4Rhizomes erect; ultimate lamina segments usually acute, acuminate or mucronate; laminae sometimes bulbiferousPolystichum
Rhizomes long-creeping; ultimate lamina segments obtuse or round-ended; laminae never bulbiferousRumohra
5Laminae bearing hairs and scales6
Laminae bearing scales, but lacking hairs8
6Stipes and rachises bearing bristle-like scales with bulbous basesLastreopsis
Stipes and rachises bearing non-bristle-like scales without bulbous bases7
7Stipes, rachises and laminae densely covered in soft brown hairs on both surfaces; laminae with a velvety feelLastreopsis
Stipes, rachises and laminae bearing red or whitish hairs, often sparse on abaxial surfaces; laminae soft but not velvetyParapolystichum
8Rhizomes long-creeping; plants confined to the Kermadec IslandsArachniodes
Rhizomes erect or short-creeping; plants of the main islands of New ZealandDryopteris

Dryopteridaceae is a large and diverse family comprising mainly terrestrial species with erect rhizomes, although a few species have long-creeping rhizomes. The fronds are monomorphic, usually 2–5-pinnate (but rarely only 1-pinnate), abundantly scaly and sometimes also hairy. Some species are bulbiferous, and the naturalised species are often deciduous. The veins are usually free, except in Cyrtomium. The sori are round, protected by round or reniform, peltate indusia, or occasionally exindusiate. The spores are monolete with prominent perispores (Large & Braggins 1991), and the base chromosome number is x = 41.


Dryopteridaceae is a large family, cosmopolitan in distribution, with its greatest diversity in north temperate regions, and in montane regions of central, eastern and southern Asia (Kramer 1990). Five non-endemic and two naturalised genera, with 30 species in New Zealand: nine endemic, four non-endemic, and 17 naturalised or casual species.

Indigenous (Non-endemic)
Number of species in New Zealand within Dryopteridaceae Herter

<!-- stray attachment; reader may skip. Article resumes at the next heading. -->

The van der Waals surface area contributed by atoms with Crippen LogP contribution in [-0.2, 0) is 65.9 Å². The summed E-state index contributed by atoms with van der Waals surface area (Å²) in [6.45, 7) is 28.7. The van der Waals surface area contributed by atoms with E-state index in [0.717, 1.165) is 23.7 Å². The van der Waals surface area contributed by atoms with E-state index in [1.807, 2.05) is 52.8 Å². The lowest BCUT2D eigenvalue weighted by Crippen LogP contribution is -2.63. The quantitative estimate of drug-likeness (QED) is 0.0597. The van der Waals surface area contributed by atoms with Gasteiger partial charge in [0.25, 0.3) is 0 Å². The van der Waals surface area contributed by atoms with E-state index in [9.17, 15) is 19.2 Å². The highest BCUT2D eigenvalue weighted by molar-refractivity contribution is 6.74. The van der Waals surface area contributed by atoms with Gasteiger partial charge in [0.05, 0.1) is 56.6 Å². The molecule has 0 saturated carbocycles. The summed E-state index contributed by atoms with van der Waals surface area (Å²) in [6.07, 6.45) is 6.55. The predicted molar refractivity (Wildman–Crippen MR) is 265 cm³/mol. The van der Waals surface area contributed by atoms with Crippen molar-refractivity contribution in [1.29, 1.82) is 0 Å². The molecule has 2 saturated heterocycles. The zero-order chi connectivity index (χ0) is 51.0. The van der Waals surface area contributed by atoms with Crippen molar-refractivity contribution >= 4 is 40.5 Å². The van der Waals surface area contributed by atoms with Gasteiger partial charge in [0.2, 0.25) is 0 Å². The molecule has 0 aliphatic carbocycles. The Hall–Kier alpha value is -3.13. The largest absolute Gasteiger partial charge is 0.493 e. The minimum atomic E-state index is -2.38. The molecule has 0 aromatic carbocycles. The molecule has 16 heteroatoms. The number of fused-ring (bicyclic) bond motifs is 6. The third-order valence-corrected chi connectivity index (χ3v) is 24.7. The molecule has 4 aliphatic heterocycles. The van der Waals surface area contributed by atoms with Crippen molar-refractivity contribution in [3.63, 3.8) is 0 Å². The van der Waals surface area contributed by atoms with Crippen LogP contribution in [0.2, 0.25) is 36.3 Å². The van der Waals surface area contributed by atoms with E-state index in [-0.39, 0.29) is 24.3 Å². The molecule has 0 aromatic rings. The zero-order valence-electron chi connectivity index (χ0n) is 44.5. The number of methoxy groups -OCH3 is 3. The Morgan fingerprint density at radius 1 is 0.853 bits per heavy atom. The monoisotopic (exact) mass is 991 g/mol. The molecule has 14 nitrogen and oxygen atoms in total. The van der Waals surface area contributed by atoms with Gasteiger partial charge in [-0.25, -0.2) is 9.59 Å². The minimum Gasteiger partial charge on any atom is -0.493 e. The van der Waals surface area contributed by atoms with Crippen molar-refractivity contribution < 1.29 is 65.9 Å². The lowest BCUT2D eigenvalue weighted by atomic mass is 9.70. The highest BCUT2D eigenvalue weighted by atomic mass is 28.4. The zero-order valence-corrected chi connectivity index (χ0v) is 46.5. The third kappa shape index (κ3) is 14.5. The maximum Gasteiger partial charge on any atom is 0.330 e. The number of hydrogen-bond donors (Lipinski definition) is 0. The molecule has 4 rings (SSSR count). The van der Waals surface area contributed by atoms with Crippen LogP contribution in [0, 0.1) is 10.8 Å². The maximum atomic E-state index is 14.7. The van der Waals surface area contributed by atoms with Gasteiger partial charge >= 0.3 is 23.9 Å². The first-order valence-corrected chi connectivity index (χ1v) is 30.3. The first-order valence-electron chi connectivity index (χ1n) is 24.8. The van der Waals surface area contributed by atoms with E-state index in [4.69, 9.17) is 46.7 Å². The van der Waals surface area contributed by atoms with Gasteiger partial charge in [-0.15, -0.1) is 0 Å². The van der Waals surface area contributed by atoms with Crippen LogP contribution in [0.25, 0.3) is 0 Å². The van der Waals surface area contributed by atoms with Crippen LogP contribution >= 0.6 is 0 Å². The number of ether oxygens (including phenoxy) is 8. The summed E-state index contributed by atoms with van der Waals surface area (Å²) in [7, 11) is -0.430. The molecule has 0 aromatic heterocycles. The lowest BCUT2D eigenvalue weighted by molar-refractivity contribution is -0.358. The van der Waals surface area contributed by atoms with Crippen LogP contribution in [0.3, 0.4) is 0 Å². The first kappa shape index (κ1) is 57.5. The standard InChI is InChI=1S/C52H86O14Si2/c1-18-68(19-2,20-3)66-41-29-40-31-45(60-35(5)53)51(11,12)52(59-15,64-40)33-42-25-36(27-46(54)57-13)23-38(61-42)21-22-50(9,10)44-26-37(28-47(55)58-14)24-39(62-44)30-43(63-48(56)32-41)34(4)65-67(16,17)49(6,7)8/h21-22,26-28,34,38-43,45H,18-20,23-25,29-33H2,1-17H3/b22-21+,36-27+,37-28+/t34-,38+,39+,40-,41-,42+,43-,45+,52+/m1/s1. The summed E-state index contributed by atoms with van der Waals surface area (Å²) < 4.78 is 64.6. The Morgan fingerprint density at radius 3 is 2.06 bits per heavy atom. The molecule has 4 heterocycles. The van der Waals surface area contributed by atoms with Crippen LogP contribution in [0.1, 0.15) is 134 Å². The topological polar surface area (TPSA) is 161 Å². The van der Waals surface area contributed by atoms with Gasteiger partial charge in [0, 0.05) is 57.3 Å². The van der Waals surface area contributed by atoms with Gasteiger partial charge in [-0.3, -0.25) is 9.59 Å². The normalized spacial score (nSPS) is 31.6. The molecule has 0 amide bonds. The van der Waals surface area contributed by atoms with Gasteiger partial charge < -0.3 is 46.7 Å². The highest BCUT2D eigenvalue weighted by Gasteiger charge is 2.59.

Indigenous (Endemic)8
Indigenous (Non-endemic)5
Exotic: Fully Naturalised7
Exotic: Casual10

Incertae sedis

The type for the following name has not been located and its identity is uncertain:

Aspidium coriaceum var. acutidentatum A.Rich., Voy. Astrolabe, Essai, 71 (1832)

Brownsey, P.J.; Perrie, L.R. 2021: Dryopteridaceae. In: Breitwieser, I. (ed.) Flora of New Zealand — Ferns and Lycophytes. Fascicle 31. Manaaki Whenua Press, Lincoln.
Gardner, J.J.S.; Perrie, L.; Shepherd, L.; Nagalingum, N.S. 2017: Taxonomic placement of unassigned species of Lastreopsid ferns (Dryopteridaceae) using phylogeny. Systematic Botany 42: 385–391.
Herter, W.G.F. 1949: Flora del Uruguay. Revista Sudamericana de Botánica 9: 1–28.
Kramer, K.U. 1990: Dryopteridaceae. In: Kramer, K.U.; Green, P.S. Pteridophytes and gymnosperms. Vol. 1. In: Kubitzki, K. (ed.) The Families and Genera of Vascular Plants. Springer-Verlag, Berlin.
Kramer, K.U.; Green, P.S. 1990: Pteridophytes and gymnosperms. Kubitzki, K. (ed.) The Families and Genera of Vascular Plants. Vol. 1. Springer-Verlag, Berlin.
Labiak, P.H.; Sundue, M.; Rouhan, G.; Hanks, J.G.; Mickel, J.T.; Moran, R.C. 2014: Phylogeny and historical biogeography of the lastreopsid ferns (Dryopteridaceae). American Journal of Botany 101: 1207–1228.
Labiak, P.H.; Sundue, M.; Rouhan, G.; Moran, R.C. 2015: New combinations in Lastreopsis and Parapolystichum (Dryopteridaceae). Brittonia 67: 79–86. (Published online: 2014)
Large, M.F.; Braggins, J.E. 1991: Spore atlas of New Zealand ferns and fern allies. SIR Publishing, Wellington.
Liu, H.-M.; Zhang, X.-C.; Wang, M.-P.; Shang, H.; Zhou, S.-L.; Yan, Y.-H.; Wei, X.-P.; Xu, W.-B.; Schneider, H. 2016: Phylogenetic placement of the enigmatic fern genus Trichoneuron informs on the infra-familial relationships of Dryopteridaceae. Plant Systematics and Evolution 302: 319–322.
Pichi Sermolli, R.E.G. 1977: Tentamen Pteridophytorum genera in taxonomicum ordinem redigendi. Webbia 31: 313–512.
PPG 1 2016: A community-derived classification for extant lycophytes. Journal of Systematics and Evolution 54(6): 563–603.
Smith, A.R.; Pryer, K.M.; Schuettpelz, E.; Korall, P.; Schneider, H.; Wolf, P.G. 2006: A classification for extant ferns. Taxon 55(3): 705–731.
Tindale, M.D. 1965: A monograph of the genus Lastreopsis Ching. Contributions from the New South Wales National Herbarium 3: 249–339.